The Tāna script first appeared in a Maldivian document towards the beginning of the eighteenth century in a crude initial form known as Gabulhi Thaana. This early script slowly developed, its characters slanting 45 degrees, becoming more graceful. As time went by it gradually replaced the older alphabet Dhives Akuru. An alphabet is a standardized set of letters basic written symbols each of which roughly represents a Phoneme, a Spoken language, either See also Dhivehi Writing Systems Dhivehi language|History of the Maldives Divehi Akuru or Dhives Akuru (island letters is a script formerly used to write the
Thaana, like Arabic, is written right to left. It indicates vowels with diacritic marks derived from Arabic. Each letter must carry either a vowel or a sukun (which indicates "no vowel"). The only exception to this rule is nūnu which, when written without a diacritic, indicates prenasalization of a following stop. Prenasalized stops or consonants are phonetic sequences of nasal plus plosive that behave phonologically like single consonants A stop, plosive, or occlusive is a Consonant sound produced by stopping the airflow in the Vocal tract.
The vowel or diacritical signs are called fili in Divehi; there are five fili for short vowels (a,i,u,e,o), where the first two look identical to the Arabic vowel signs (fatha and kasra) and the third one (damma) looks somewhat similar. In Phonetics, a vowel is a Sound in spoken Language, such as English ah! or oh!, pronounced with an open Vocal tract The Arabic alphabet is the script used for writing several languages of Asia and Africa such as Arabic, Persian, and Urdu. Long vowels (ā, ē, ī, ō and ū) are denoted by doubled fili (except ō, which is a modification of the short obofili).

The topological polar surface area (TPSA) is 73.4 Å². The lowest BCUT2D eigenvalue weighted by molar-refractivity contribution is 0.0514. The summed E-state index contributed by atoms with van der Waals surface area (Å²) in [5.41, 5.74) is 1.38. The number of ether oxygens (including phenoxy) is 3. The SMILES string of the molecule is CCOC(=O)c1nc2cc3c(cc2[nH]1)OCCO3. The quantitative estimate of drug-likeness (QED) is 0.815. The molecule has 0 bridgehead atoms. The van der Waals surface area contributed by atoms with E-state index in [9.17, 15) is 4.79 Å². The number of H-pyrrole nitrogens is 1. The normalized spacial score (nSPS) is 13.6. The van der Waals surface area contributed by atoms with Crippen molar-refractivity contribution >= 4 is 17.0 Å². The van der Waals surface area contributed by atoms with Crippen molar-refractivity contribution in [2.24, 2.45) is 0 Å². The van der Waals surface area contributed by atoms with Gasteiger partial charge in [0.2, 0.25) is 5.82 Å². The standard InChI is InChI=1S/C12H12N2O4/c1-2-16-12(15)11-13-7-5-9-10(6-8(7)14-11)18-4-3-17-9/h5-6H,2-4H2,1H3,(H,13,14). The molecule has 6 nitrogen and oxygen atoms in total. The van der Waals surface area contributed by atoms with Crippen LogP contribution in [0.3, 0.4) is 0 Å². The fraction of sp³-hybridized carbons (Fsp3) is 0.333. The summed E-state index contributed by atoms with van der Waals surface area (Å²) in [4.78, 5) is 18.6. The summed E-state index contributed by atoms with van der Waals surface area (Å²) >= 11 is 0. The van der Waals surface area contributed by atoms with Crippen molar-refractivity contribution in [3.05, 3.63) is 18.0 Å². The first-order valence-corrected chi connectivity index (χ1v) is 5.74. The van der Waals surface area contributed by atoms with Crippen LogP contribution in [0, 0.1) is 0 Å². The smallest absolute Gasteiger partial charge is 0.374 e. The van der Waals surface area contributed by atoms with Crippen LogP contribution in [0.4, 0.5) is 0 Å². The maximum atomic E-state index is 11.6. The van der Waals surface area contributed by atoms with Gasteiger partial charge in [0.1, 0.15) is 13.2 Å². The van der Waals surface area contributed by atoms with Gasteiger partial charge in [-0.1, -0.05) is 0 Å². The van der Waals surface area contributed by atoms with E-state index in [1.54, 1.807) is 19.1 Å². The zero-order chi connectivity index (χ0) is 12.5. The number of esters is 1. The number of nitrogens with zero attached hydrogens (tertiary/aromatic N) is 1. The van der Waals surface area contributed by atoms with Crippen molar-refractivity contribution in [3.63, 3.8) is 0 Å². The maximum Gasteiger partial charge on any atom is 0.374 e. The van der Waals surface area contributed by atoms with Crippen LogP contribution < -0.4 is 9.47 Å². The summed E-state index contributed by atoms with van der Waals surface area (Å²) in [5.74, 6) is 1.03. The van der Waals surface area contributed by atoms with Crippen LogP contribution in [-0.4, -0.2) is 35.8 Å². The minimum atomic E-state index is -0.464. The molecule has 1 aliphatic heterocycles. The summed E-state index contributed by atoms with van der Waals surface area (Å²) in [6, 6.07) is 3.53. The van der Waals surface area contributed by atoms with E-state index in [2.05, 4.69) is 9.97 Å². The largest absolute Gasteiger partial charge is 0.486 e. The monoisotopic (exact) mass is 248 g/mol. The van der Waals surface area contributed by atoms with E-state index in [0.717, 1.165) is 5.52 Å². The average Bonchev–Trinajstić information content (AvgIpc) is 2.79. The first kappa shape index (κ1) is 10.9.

The letter alifu has no sound value of its own and is used for three different purposes: It can act as a carrier for a vowel with no preceding consonant, that is, a word-initial vowel or the second part of a diphthong; when it carries a sukun, it indicates gemination (lengthening) of the following consonant; and if alifu+sukun occurs at the end of a word, it indicates that the word ends in /eh/. In Phonetics, a diphthong (also gliding vowel) (from Greek grc δίφθογγος "diphthongos" literally "with two sounds" or "with In Phonetics, gemination happens when a spoken Consonant is pronounced for an audibly longer period of time than a short Consonant. Gemination of nasals, however, is indicated by nūnu+sukun preceding the nasal to be geminated.